Aside from that though, I thought it was an excellent film.

  6. Thanks for stopping by and taking the time to comment Gregor. I confess I haven't read anything else by Mr. Burgess, after A CLOCKWORK ORANGE I didn't feel particularly inclined too.

  7. Several issues here:

    You suggest that the glorifying of adolescent violence is meant as a sign of a truly dysfunctional society.

    It was not meant thus. Violence in the clockwork orange is argued to be 'natural' to some human beings.

    Instead, the moral discussion is foccussed on whether pavlovian means are a humane way to deal with such inevitable urges.

    Secondly, art and culture are under attack, but not in the absolute sense i get from your review.

    While 'high art' is employed by the degraded in their heinous acts, Imo Burgess intended us to question if art truly makes a person cultured (the people who ran auszwitch listened to beethoven), Alex's love for Beethoven and the Bible arguable sets him apart from the rest as a person of good taste.

    In short, art doesnt make one more civilized, though it reflects good taste. Good taste and being 'cultured' are different, according to Burgess.

    While I can understand your frustration with the diction in the novel, I strongly suggest you rephrase the way you described it.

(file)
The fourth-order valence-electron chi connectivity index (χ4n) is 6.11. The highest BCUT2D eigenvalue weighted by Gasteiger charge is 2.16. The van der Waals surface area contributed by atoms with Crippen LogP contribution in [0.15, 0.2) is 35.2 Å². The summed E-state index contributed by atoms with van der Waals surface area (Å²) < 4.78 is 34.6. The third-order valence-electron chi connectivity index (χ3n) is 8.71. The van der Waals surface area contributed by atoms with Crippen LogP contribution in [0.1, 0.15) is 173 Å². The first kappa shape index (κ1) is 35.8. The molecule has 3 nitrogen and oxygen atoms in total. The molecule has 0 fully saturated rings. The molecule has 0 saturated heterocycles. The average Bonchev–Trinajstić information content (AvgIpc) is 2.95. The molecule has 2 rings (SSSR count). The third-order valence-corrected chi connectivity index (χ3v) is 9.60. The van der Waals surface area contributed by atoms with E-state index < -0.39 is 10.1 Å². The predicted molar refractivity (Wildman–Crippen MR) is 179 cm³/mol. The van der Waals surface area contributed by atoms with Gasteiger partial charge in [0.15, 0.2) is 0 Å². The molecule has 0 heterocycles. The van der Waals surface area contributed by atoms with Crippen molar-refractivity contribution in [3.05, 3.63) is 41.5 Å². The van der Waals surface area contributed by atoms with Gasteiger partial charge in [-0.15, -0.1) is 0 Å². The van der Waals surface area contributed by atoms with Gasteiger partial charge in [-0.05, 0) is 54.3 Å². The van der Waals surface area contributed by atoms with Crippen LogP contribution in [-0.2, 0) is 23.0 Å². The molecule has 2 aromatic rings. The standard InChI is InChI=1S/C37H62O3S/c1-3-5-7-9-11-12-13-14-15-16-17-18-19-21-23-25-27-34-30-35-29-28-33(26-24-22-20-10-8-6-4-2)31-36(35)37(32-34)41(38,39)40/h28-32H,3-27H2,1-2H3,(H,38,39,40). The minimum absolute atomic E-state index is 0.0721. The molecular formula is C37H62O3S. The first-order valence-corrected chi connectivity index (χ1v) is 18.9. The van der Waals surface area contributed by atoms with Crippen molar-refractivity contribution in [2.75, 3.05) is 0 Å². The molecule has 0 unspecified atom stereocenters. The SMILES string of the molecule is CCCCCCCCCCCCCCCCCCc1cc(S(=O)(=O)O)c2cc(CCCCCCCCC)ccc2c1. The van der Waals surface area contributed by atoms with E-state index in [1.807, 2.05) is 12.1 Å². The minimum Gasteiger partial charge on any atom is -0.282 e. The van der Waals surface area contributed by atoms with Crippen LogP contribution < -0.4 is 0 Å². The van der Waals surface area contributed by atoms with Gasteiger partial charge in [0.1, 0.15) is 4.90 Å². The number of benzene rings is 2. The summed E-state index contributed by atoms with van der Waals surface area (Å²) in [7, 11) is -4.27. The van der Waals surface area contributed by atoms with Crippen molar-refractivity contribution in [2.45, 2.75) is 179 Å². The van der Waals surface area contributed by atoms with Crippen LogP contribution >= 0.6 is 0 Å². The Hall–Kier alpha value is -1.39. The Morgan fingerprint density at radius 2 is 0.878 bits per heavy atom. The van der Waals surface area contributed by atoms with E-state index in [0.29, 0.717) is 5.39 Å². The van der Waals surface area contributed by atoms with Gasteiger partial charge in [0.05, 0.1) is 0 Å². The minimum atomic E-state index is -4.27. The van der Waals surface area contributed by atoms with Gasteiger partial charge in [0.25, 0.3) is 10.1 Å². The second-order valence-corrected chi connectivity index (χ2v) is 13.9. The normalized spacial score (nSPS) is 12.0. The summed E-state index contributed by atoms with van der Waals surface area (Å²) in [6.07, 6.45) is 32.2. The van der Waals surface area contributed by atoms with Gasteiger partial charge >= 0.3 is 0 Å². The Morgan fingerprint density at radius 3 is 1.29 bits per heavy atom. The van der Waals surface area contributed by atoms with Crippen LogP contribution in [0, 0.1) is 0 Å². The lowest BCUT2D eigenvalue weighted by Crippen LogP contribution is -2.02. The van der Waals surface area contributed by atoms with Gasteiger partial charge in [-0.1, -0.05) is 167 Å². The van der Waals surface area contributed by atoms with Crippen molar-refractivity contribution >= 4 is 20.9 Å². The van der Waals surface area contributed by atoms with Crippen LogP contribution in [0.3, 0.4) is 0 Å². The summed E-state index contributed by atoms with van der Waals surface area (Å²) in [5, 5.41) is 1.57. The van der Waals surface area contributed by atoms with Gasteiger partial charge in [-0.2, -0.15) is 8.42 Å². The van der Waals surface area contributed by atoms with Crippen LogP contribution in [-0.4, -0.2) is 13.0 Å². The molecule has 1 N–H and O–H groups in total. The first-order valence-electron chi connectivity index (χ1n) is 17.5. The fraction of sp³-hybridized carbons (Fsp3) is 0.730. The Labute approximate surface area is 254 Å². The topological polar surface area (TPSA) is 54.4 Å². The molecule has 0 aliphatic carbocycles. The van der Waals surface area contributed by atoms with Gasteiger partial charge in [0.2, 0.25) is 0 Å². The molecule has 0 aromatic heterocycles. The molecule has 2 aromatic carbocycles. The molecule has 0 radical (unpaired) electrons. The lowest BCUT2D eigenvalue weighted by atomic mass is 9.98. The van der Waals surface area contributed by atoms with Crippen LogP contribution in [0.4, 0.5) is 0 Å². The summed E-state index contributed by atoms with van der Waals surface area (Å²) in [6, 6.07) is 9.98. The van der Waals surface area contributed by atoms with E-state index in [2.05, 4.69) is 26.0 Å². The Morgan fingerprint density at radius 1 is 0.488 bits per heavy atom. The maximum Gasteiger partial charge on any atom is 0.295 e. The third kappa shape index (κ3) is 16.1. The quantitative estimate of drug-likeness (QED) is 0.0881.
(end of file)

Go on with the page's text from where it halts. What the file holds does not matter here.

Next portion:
While it may be perplexing and indeed frustrating to first-time readers, those who bother to look up the linguistic roots of the make-believe words may find it very rewarding.

    The words created have multiple meanings in multiple languages, adding a depth of meaning that a single language would be unable to convey). I wont go further into the language of the novel, but it is significant in many ways, at least to some people.

    So again, please take pains that you do not turn would-be readers off a book which they may find linguistically interesting

  8. Thanks for the eloquent and well articulated comment. I take all your points on board. I dont feel the need to rephrase the way I describe anything in this review. If my review turns would be readers of the book, and I'd be very surprised if it did, then I wouldnt be bothered in the least. For me this is the whole point of creating a blog, to say what I feel about something. Naturally this may create debate and I'm very happy you have come along to defend the linguistic aspects of the novel. Hopefully people will read the review, and your response to it, and come away with something approximating a balanced view. In many ways I hope for comments like yours, to offer an alternative view to my own...many thanks!

  9. I loved the novel and the film is my favorite of all time. I think the novel is as important as the film. It puts you on the point of view of the character without any restraints; you read everything he thinks, exactly how he talks, etc. This whole thing is taken brilliantly to the screen by Kubrick, but we must never forget the originality of the new slang created for the novel, the social importance and universality of the themes, the fact that the character is so up-to-date and how the author refrains himself from being politically correct or academically approvable to show Alex in his true flesh and soul. The readers are his only real friends throughout the adventure, and he wants us to understand him no matter how “flawed” he is.